How has ChatGPT changed Solon High School?

ChatGPT was released in November 2022 and has shocked users with its unique abilities. 

Photo courtesy of Jonathan Kemper on Unsplash.

ChatGPT was released in November 2022 and has shocked users with its unique abilities. Photo courtesy of Jonathan Kemper on Unsplash.

Avantika Pai, Contributing Writer

In November 2022, OpenAI released an artificial intelligence (AI) chatbot, ChatGPT. ChatGPT has impressed people across the internet with its outstanding abilities to generate conversations, write essays, solve math problems, provide advice, write code and complete numerous other tasks. Users simply enter their prompts and the chatbot provides an answer within seconds. Several schools throughout America have already banned the website over concerns that students will use the AI to complete assignments.

Brynt Sines, Curriculum Technology Resource Teacher at Solon High School (SHS), sent several resources to the SHS staff about the chatbot as soon as it was released. The resources included a CBS special, which contains surface-level information on ChatGPT and an ever-changing Google slide deck created by Torrey Trust, an Associate Professor of Learning Technology at the University of Massachusetts Amherst that details all of the chatbot’s uses and applications in a school environment.

Nanci Bush has been teaching at SHS for 29 years. She teaches currently AP Language and Composition, 9 Honors English, Public Speaking and Creative Writing.
(Avantika Pai)

Nanci Bush, an English teacher at SHS, said that the material that Sines sent was useful, but she first learned about ChatGPT through a Facebook group for English teachers.

“I kind of feel like I knew about it before some of the kids,” Bush said. “I was already making some changes to my curriculum. I was aware that they might try to trick me with that, but I really think [my students were confused as to why I started changing my methods].”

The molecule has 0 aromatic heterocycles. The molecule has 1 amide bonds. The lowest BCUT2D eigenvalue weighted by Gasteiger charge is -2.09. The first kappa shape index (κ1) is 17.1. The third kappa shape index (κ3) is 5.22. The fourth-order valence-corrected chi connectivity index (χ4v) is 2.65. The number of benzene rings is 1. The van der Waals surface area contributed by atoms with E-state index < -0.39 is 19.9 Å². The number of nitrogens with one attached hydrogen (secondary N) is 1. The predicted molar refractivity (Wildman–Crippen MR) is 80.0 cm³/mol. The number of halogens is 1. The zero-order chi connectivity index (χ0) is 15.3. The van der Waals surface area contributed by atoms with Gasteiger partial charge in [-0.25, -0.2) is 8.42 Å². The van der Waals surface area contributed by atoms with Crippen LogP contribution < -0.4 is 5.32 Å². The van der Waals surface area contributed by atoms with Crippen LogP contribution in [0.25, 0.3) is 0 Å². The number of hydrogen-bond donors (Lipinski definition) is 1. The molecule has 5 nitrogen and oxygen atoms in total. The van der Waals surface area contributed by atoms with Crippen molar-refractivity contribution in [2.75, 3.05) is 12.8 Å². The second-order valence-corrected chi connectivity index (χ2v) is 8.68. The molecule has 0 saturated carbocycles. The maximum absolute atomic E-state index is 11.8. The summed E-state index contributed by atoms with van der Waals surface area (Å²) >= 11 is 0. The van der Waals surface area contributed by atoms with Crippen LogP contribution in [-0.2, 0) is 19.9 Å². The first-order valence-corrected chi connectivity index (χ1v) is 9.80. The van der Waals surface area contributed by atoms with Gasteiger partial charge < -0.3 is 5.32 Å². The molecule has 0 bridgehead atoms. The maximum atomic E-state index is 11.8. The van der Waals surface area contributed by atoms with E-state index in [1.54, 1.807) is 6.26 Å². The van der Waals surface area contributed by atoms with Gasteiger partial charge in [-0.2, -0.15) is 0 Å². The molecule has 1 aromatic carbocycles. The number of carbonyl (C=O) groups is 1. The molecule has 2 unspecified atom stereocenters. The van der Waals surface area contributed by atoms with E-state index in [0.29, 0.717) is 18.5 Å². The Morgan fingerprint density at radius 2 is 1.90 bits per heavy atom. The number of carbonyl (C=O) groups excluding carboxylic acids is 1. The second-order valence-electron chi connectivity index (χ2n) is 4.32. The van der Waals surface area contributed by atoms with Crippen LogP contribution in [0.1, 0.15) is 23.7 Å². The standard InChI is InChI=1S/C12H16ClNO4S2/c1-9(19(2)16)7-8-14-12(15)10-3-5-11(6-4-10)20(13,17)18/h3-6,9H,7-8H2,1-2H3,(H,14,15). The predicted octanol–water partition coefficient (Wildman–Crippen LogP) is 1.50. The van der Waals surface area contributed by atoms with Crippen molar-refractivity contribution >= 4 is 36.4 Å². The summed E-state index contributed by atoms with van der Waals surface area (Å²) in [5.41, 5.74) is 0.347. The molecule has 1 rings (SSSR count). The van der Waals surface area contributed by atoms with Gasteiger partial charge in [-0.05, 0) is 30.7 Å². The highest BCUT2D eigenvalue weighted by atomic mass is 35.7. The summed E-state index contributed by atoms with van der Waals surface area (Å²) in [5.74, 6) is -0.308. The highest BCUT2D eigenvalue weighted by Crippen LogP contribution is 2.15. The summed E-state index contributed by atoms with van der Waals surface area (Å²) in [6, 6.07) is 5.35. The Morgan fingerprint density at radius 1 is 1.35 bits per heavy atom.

Even though ChatGPT can be applied to various classwork, the chatbot-written essays aren’t fully detailed and can be limited in factual information. They do, however, provide a basic structure and outline for virtually any prompt.

“I definitely think that if there were kids that didn’t know where to start, that it would be a good way to see a sample of an essay,” Bush said. “It might not be an exemplar, but it can show them a place to start.”

SHS Senior Rohan Navaneetha expressed how he has already used ChatGPT to work through writing prompts in Creative Writing Club.

“[ChatGPT] could be used as an inspiration or source or as a teaching tool,” Navaneetha said.

Daniel McKeen, a computer science teacher at SHS, explained that he has tested ChatGPT to see how well it can complete the assignments he gives students. According to McKeen, ChatGPT can solve some of his introductory programming assignments.

“For the easier assignments that I give, especially toward the beginning of the year, it can immediately solve something I would give my students two or three days to work on,” McKeen said. “That’s an issue, but my class is an elective, so hopefully, they’re not taking the class if they’re not planning to put in the time to learn what the assignments are supposed to teach them.”

McKeen has said that even though he has heard that many computer science teachers have stopped giving points to take-home programming assignments, he doesn’t plan to take points away.